3. Juwan Staten, West Virginia: The 6-foot-1 senior quietly put up monster numbers last season and is a favorite for Big 12 Player of the Year honors. Although West Virginia missed the NCAA Tournament in 2014, it was certainly no fault of Staten’s. As a junior, he led the Big 12 in scoring (18.1 points per game), minutes (37.3 mpg) and was second in assists (5.8 apg) and assist-to-turnover ratio. Staten was also third in field-goal percentage at 48 percent from the floor and also shot 40 percent from the three-point line. If Staten can spearhead a better defensive effort from the Mountaineers, than he could be a dark horse All-American candidate.
4. Chasson Randle, Stanford: More of a natural scorer, the 6-foot-2 senior had to bring the ball up by default for the Cardinal last season once Aaron Bright transferred out of the program. That was fine for Stanford, as Randle helped lead the team to a Sweet 16 appearance while averaging 18.8 points, 3.6 rebounds and 2.1 assists. Randle had 16 games of 20-plus points and did that while shooting 47 percent from the field and 38 percent from distance.
5. Yogi Ferrell, Indiana: One of the fastest players in the country, the 6-foot Ferrell is lethal in the open floor and can score in bunches from the perimeter. Last season, Ferrell put up 17.3 points a contest and shot 40 percent from three-point range while also setting up teammates for 3.9 assists per game. Limiting turnovers will be the big focus for Ferrell in his junior season. A 1.6-to-1 assist-to-turnover ratio simply isn’t going to cut it.
6. Tyus Jones, Duke: When the CBT crew voted on the rankings for this list, I had Jones much lower than my colleagues because he was a defensive liability at times in high school. But if Jones can stay in front of anyone on the defensive end, it’ll be icing on the cake for his fantastic offensive skill set. The 6-foot-1 freshman and McDonald’s All-American can hit perimeter jumpers, set up teammates on the fast break, or feed the post. A natural leader, Jones could step in and give Coach K a steady, reliable presence with the ball in his hands that Duke has lacked at times the last few seasons.
7. Andrew Harrison, Kentucky: Credit is due to the 6-foot-6 Harrison because perhaps no player in the country took more of a beating from fans and media during the regular season last year. Despite some erratic play during his freshman season, Harrison turned it up another level during the Wildcats run to the national championship game and expectations will be high for him in his sophomore season. Harrison averaged a solid 10.9 points, 4.0 assists and 3.2 rebounds per game last season but must improve his 36 percent field-goal percentage.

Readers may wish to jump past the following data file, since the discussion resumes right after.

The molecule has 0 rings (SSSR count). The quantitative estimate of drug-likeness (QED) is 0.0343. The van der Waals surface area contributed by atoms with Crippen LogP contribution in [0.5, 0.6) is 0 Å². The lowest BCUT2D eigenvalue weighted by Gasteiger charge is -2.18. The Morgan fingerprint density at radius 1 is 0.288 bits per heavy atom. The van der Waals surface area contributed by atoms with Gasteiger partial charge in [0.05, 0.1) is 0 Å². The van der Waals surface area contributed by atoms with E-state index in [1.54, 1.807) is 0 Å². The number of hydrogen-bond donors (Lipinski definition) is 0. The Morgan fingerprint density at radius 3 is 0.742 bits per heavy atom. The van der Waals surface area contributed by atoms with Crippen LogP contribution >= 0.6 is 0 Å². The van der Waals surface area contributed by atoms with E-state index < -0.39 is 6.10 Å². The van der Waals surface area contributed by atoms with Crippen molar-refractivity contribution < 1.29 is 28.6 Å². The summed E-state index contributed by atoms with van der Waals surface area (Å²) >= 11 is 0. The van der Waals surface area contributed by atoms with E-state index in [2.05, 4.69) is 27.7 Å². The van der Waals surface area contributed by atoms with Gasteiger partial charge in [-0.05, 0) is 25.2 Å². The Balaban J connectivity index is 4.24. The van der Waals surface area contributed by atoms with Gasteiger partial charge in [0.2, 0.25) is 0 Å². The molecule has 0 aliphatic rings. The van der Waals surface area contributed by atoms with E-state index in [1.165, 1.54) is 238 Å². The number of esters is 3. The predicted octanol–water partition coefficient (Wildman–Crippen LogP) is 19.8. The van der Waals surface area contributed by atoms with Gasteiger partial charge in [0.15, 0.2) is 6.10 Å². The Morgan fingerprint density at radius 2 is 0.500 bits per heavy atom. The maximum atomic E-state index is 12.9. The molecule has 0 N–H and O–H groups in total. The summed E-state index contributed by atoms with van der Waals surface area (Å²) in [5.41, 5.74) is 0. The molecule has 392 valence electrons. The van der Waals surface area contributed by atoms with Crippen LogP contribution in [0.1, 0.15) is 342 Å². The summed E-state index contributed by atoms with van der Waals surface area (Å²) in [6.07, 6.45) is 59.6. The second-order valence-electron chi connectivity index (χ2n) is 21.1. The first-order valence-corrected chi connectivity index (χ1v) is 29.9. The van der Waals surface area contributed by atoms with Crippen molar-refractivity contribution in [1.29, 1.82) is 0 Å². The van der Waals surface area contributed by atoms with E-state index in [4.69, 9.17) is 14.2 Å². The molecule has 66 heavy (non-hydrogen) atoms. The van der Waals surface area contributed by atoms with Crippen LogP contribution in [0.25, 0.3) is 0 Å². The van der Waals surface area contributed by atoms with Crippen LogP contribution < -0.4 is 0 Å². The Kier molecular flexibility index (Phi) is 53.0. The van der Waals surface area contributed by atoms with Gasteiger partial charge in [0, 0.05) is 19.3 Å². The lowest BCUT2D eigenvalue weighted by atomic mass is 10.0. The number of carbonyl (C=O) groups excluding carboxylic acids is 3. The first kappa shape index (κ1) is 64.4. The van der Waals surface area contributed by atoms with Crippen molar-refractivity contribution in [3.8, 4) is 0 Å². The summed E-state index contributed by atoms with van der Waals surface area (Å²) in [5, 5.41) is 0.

8. Terry Rozier, Louisville: Rozier had to come off the bench last season behind senior Russ Smith but the 6-foot-1 sophomore guard is poised for a breakout season after a strong summer on the camp circuit. NBA scouts and writers raved about Rozier at the LeBron James Skills Academy and adidas Nations and his pull-up jumper and ability to get to the basket are both strengths.
9. Keifer Sykes, Green Bay: Sykes put up ridiculous numbers last season for a Green Bay team that fell short of the NCAA Tournament by falling in the Horizon League conference tournament. The 5-foot-11 senior averaged 20.3 points, 4.9 assists and 4.4 rebounds per game for the Phoenix last season and his athleticism has led to numerous CBT posts this summer thanks to some electric dunks. Scoff all you want at Sykes putting up those numbers in a mid-major league, but the Chicago-native played better against good competition, averaging 25.6 points a game in eight games against 2014 NCAA Tournament teams last season.